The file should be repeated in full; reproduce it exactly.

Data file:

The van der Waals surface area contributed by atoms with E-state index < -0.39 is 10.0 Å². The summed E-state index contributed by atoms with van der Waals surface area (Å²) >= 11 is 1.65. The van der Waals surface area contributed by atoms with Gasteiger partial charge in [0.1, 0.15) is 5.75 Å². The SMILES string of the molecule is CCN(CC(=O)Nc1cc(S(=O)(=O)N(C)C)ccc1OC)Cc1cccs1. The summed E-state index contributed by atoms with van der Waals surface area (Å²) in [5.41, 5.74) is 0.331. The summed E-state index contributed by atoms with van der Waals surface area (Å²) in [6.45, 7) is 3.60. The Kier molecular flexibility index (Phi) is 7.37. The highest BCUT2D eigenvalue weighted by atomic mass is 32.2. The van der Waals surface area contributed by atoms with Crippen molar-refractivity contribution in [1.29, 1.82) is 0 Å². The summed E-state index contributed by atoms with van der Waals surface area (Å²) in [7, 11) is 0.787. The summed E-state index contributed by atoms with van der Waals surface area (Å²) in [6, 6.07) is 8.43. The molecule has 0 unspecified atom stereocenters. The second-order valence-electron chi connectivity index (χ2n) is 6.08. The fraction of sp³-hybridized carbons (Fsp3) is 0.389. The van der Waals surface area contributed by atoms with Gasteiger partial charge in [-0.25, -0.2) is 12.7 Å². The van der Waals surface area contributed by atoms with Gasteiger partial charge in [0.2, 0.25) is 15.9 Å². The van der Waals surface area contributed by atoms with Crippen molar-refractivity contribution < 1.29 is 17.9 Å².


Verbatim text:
The van der Waals surface area contributed by atoms with E-state index < -0.39 is 10.0 Å². The summed E-state index contributed by atoms with van der Waals surface area (Å²) >= 11 is 1.65. The van der Waals surface area contributed by atoms with Gasteiger partial charge in [0.1, 0.15) is 5.75 Å². The SMILES string of the molecule is CCN(CC(=O)Nc1cc(S(=O)(=O)N(C)C)ccc1OC)Cc1cccs1. The summed E-state index contributed by atoms with van der Waals surface area (Å²) in [5.41, 5.74) is 0.331. The summed E-state index contributed by atoms with van der Waals surface area (Å²) in [6.45, 7) is 3.60. The Kier molecular flexibility index (Phi) is 7.37. The highest BCUT2D eigenvalue weighted by atomic mass is 32.2. The van der Waals surface area contributed by atoms with Crippen molar-refractivity contribution in [1.29, 1.82) is 0 Å². The summed E-state index contributed by atoms with van der Waals surface area (Å²) in [7, 11) is 0.787. The summed E-state index contributed by atoms with van der Waals surface area (Å²) in [6, 6.07) is 8.43. The molecule has 0 unspecified atom stereocenters. The second-order valence-electron chi connectivity index (χ2n) is 6.08. The fraction of sp³-hybridized carbons (Fsp3) is 0.389. The van der Waals surface area contributed by atoms with Gasteiger partial charge in [-0.25, -0.2) is 12.7 Å². The van der Waals surface area contributed by atoms with Gasteiger partial charge in [0.2, 0.25) is 15.9 Å². The van der Waals surface area contributed by atoms with Crippen molar-refractivity contribution < 1.29 is 17.9 Å².